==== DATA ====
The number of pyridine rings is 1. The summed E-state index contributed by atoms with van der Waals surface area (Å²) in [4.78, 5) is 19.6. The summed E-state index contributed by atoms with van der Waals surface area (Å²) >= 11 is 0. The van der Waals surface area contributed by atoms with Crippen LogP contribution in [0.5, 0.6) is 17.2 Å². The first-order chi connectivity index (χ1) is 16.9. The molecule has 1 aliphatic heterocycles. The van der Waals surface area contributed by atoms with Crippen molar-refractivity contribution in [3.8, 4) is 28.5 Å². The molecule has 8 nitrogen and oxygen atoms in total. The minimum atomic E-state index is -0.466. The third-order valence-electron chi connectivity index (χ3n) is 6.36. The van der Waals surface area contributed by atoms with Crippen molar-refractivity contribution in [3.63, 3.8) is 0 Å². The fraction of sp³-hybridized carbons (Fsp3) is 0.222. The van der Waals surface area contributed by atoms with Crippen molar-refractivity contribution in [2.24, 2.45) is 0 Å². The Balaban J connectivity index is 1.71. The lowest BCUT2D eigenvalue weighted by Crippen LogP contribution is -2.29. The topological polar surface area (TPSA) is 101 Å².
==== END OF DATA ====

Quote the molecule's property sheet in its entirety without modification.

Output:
The number of pyridine rings is 1. The summed E-state index contributed by atoms with van der Waals surface area (Å²) in [4.78, 5) is 19.6. The summed E-state index contributed by atoms with van der Waals surface area (Å²) >= 11 is 0. The van der Waals surface area contributed by atoms with Crippen LogP contribution in [0.5, 0.6) is 17.2 Å². The first-order chi connectivity index (χ1) is 16.9. The molecule has 1 aliphatic heterocycles. The van der Waals surface area contributed by atoms with Crippen molar-refractivity contribution in [3.8, 4) is 28.5 Å². The molecule has 8 nitrogen and oxygen atoms in total. The minimum atomic E-state index is -0.466. The third-order valence-electron chi connectivity index (χ3n) is 6.36. The van der Waals surface area contributed by atoms with Crippen molar-refractivity contribution in [3.63, 3.8) is 0 Å². The fraction of sp³-hybridized carbons (Fsp3) is 0.222. The van der Waals surface area contributed by atoms with Crippen molar-refractivity contribution in [2.24, 2.45) is 0 Å². The Balaban J connectivity index is 1.71. The lowest BCUT2D eigenvalue weighted by Crippen LogP contribution is -2.29. The topological polar surface area (TPSA) is 101 Å².